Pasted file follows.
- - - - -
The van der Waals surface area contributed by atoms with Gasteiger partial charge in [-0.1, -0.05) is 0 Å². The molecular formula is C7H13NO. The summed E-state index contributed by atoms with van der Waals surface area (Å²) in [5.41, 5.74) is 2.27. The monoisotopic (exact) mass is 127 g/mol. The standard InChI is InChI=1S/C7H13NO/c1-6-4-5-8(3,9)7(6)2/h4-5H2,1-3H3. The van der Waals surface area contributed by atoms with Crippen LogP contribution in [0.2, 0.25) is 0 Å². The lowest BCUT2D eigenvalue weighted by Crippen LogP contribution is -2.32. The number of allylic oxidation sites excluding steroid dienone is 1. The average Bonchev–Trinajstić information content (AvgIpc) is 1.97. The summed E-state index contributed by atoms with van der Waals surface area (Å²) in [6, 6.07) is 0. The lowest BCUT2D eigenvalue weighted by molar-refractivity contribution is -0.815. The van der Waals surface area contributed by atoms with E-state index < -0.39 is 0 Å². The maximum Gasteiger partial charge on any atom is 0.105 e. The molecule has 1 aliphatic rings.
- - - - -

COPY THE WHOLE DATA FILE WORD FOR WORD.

The van der Waals surface area contributed by atoms with Gasteiger partial charge in [-0.1, -0.05) is 0 Å². The molecular formula is C7H13NO. The summed E-state index contributed by atoms with van der Waals surface area (Å²) in [5.41, 5.74) is 2.27. The monoisotopic (exact) mass is 127 g/mol. The standard InChI is InChI=1S/C7H13NO/c1-6-4-5-8(3,9)7(6)2/h4-5H2,1-3H3. The van der Waals surface area contributed by atoms with Crippen LogP contribution in [0.2, 0.25) is 0 Å². The lowest BCUT2D eigenvalue weighted by Crippen LogP contribution is -2.32. The number of allylic oxidation sites excluding steroid dienone is 1. The average Bonchev–Trinajstić information content (AvgIpc) is 1.97. The summed E-state index contributed by atoms with van der Waals surface area (Å²) in [6, 6.07) is 0. The lowest BCUT2D eigenvalue weighted by molar-refractivity contribution is -0.815. The van der Waals surface area contributed by atoms with E-state index < -0.39 is 0 Å². The maximum Gasteiger partial charge on any atom is 0.105 e. The molecule has 1 aliphatic rings.